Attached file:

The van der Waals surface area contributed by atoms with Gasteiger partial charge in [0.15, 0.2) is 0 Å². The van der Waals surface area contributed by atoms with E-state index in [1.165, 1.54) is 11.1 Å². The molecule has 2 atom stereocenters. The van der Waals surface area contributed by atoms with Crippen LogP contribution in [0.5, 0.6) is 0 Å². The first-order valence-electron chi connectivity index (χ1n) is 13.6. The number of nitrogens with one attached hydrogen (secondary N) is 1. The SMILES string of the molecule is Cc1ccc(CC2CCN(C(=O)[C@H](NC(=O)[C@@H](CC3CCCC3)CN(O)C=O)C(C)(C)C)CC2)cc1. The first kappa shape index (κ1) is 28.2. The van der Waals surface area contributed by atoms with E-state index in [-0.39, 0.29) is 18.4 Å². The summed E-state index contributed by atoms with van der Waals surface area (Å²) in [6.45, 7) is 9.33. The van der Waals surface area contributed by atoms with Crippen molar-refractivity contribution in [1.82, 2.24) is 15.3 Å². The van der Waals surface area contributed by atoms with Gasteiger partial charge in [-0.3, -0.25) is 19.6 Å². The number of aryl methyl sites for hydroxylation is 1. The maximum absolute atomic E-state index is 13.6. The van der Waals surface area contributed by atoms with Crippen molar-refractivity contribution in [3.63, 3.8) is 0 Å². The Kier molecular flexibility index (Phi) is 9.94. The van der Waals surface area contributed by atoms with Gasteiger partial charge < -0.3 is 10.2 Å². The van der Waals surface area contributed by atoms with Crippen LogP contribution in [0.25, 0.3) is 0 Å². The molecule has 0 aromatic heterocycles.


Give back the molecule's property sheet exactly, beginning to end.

The van der Waals surface area contributed by atoms with Gasteiger partial charge in [0.15, 0.2) is 0 Å². The van der Waals surface area contributed by atoms with E-state index in [1.165, 1.54) is 11.1 Å². The molecule has 2 atom stereocenters. The van der Waals surface area contributed by atoms with Crippen LogP contribution in [0.5, 0.6) is 0 Å². The first-order valence-electron chi connectivity index (χ1n) is 13.6. The number of nitrogens with one attached hydrogen (secondary N) is 1. The SMILES string of the molecule is Cc1ccc(CC2CCN(C(=O)[C@H](NC(=O)[C@@H](CC3CCCC3)CN(O)C=O)C(C)(C)C)CC2)cc1. The first kappa shape index (κ1) is 28.2. The van der Waals surface area contributed by atoms with E-state index in [-0.39, 0.29) is 18.4 Å². The summed E-state index contributed by atoms with van der Waals surface area (Å²) in [6.45, 7) is 9.33. The van der Waals surface area contributed by atoms with Crippen molar-refractivity contribution in [1.82, 2.24) is 15.3 Å². The van der Waals surface area contributed by atoms with Gasteiger partial charge in [-0.3, -0.25) is 19.6 Å². The number of aryl methyl sites for hydroxylation is 1. The maximum absolute atomic E-state index is 13.6. The van der Waals surface area contributed by atoms with Crippen molar-refractivity contribution in [3.63, 3.8) is 0 Å². The Kier molecular flexibility index (Phi) is 9.94. The van der Waals surface area contributed by atoms with Gasteiger partial charge < -0.3 is 10.2 Å². The van der Waals surface area contributed by atoms with Crippen LogP contribution in [0.25, 0.3) is 0 Å². The molecule has 0 aromatic heterocycles.